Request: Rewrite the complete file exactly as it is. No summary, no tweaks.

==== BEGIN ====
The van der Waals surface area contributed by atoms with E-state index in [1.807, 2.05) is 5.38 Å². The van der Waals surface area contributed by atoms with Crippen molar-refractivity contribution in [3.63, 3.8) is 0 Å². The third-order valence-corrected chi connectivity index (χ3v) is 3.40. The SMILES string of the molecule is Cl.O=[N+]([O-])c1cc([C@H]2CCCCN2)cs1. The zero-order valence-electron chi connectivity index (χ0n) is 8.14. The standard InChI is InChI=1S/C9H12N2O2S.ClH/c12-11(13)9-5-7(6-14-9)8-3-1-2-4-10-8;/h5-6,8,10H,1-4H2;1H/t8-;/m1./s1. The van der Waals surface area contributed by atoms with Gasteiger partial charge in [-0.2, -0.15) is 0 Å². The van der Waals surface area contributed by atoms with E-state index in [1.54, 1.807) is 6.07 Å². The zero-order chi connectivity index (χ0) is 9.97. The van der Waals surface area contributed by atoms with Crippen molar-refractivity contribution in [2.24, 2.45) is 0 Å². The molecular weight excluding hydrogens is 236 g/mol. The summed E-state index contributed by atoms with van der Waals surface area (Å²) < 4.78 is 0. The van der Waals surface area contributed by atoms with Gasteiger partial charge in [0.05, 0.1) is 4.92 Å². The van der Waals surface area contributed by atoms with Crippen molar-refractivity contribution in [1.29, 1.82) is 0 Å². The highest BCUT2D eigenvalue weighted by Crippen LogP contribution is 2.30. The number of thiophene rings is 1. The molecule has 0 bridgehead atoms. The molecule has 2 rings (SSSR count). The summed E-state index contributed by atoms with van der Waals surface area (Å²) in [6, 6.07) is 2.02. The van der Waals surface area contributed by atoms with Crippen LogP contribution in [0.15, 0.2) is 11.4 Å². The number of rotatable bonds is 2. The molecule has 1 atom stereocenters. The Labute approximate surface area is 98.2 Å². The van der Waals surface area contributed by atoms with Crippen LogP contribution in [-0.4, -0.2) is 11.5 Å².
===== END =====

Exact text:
The van der Waals surface area contributed by atoms with E-state index in [1.807, 2.05) is 5.38 Å². The van der Waals surface area contributed by atoms with Crippen molar-refractivity contribution in [3.63, 3.8) is 0 Å². The third-order valence-corrected chi connectivity index (χ3v) is 3.40. The SMILES string of the molecule is Cl.O=[N+]([O-])c1cc([C@H]2CCCCN2)cs1. The zero-order valence-electron chi connectivity index (χ0n) is 8.14. The standard InChI is InChI=1S/C9H12N2O2S.ClH/c12-11(13)9-5-7(6-14-9)8-3-1-2-4-10-8;/h5-6,8,10H,1-4H2;1H/t8-;/m1./s1. The van der Waals surface area contributed by atoms with Gasteiger partial charge in [-0.2, -0.15) is 0 Å². The van der Waals surface area contributed by atoms with E-state index in [1.54, 1.807) is 6.07 Å². The zero-order chi connectivity index (χ0) is 9.97. The van der Waals surface area contributed by atoms with Crippen molar-refractivity contribution in [2.24, 2.45) is 0 Å². The molecular weight excluding hydrogens is 236 g/mol. The summed E-state index contributed by atoms with van der Waals surface area (Å²) < 4.78 is 0. The van der Waals surface area contributed by atoms with Gasteiger partial charge in [0.05, 0.1) is 4.92 Å². The van der Waals surface area contributed by atoms with Crippen molar-refractivity contribution in [1.29, 1.82) is 0 Å². The highest BCUT2D eigenvalue weighted by Crippen LogP contribution is 2.30. The number of thiophene rings is 1. The molecule has 0 bridgehead atoms. The molecule has 2 rings (SSSR count). The summed E-state index contributed by atoms with van der Waals surface area (Å²) in [6, 6.07) is 2.02. The van der Waals surface area contributed by atoms with Crippen LogP contribution in [0.15, 0.2) is 11.4 Å². The number of rotatable bonds is 2. The molecule has 1 atom stereocenters. The Labute approximate surface area is 98.2 Å². The van der Waals surface area contributed by atoms with Crippen LogP contribution in [-0.4, -0.2) is 11.5 Å².